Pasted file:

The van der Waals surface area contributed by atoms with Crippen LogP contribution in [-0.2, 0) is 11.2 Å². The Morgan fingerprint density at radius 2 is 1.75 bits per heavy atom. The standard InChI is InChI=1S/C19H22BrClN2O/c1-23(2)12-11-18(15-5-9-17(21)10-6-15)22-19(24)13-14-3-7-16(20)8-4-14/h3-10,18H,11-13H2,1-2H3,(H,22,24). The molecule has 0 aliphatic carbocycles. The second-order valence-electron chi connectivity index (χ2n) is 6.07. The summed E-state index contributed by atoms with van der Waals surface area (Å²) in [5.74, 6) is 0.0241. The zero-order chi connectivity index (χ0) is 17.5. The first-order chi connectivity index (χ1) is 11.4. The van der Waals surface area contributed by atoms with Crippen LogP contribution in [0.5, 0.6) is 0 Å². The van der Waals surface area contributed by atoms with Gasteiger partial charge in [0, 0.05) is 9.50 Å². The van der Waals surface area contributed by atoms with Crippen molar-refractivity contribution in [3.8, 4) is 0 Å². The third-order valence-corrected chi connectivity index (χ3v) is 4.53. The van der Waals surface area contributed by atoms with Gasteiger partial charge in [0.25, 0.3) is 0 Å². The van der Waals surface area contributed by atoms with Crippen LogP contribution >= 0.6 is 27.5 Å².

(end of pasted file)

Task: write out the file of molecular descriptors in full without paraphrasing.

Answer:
The van der Waals surface area contributed by atoms with Crippen LogP contribution in [-0.2, 0) is 11.2 Å². The Morgan fingerprint density at radius 2 is 1.75 bits per heavy atom. The standard InChI is InChI=1S/C19H22BrClN2O/c1-23(2)12-11-18(15-5-9-17(21)10-6-15)22-19(24)13-14-3-7-16(20)8-4-14/h3-10,18H,11-13H2,1-2H3,(H,22,24). The molecule has 0 aliphatic carbocycles. The second-order valence-electron chi connectivity index (χ2n) is 6.07. The summed E-state index contributed by atoms with van der Waals surface area (Å²) in [5.74, 6) is 0.0241. The zero-order chi connectivity index (χ0) is 17.5. The first-order chi connectivity index (χ1) is 11.4. The van der Waals surface area contributed by atoms with Crippen LogP contribution in [0.5, 0.6) is 0 Å². The van der Waals surface area contributed by atoms with Gasteiger partial charge in [0, 0.05) is 9.50 Å². The van der Waals surface area contributed by atoms with Crippen molar-refractivity contribution in [3.8, 4) is 0 Å². The third-order valence-corrected chi connectivity index (χ3v) is 4.53. The van der Waals surface area contributed by atoms with Gasteiger partial charge in [0.25, 0.3) is 0 Å². The van der Waals surface area contributed by atoms with Crippen LogP contribution >= 0.6 is 27.5 Å².